Although most space is devoted in the present study to the social aspects of the general environment, since they have been grossly neglected by most economists, there is a growing recognition that economists have also failed lamentably to take adequate account of the physical environment in their deliberations. These sins of omission have given rise to heightened concern as the twentieth century has progressed and social and environmental problems have multiplied. In the environmental field, there were signs in the late 1960s and early 1970s that some economists at least were prepared to try and swim against the tide, and numerous articles and books were devoted to environmental economics. The Organisation for Economic Co-operation and Development (OECD), representing the more advanced industrial countries, even established an Environmental Directorate, and in 1971 went so far as to arrange a seminar on environmental economics, with the aims of clarifying the issues of greatest concern and formulating common goals among its member states. Unfortunately, these various initiatives did not have the desired impact — perhaps because much of the work undertaken stuck rigidly to the neo-classical tradition, encountering the many problems associated with that approach, to which I shall return below.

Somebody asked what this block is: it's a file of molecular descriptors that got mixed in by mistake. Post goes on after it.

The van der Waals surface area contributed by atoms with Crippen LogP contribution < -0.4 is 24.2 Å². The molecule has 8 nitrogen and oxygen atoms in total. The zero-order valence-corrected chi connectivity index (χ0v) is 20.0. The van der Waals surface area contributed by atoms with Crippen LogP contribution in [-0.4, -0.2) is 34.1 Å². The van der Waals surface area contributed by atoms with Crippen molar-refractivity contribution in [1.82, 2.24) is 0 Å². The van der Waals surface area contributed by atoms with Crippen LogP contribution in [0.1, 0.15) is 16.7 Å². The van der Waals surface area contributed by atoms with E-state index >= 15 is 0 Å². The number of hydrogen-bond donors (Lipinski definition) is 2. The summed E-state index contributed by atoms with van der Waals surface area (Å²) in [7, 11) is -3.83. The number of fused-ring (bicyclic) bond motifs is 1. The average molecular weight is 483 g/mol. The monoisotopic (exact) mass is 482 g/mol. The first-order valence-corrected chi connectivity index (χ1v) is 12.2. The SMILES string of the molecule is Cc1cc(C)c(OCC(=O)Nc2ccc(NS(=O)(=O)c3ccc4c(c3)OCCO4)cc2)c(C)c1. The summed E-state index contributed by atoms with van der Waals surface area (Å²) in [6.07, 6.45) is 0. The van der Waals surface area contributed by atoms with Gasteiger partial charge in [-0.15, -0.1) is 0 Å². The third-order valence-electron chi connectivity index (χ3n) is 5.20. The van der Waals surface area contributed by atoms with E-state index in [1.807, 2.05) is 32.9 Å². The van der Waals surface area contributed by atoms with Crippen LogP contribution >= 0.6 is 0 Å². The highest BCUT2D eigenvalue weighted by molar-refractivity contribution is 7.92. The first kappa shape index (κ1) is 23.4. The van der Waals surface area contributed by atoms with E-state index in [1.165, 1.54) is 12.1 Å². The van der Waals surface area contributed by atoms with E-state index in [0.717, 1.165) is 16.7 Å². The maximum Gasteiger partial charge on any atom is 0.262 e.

KeywordsBurning Dioxide Europe Petroleum Ozone
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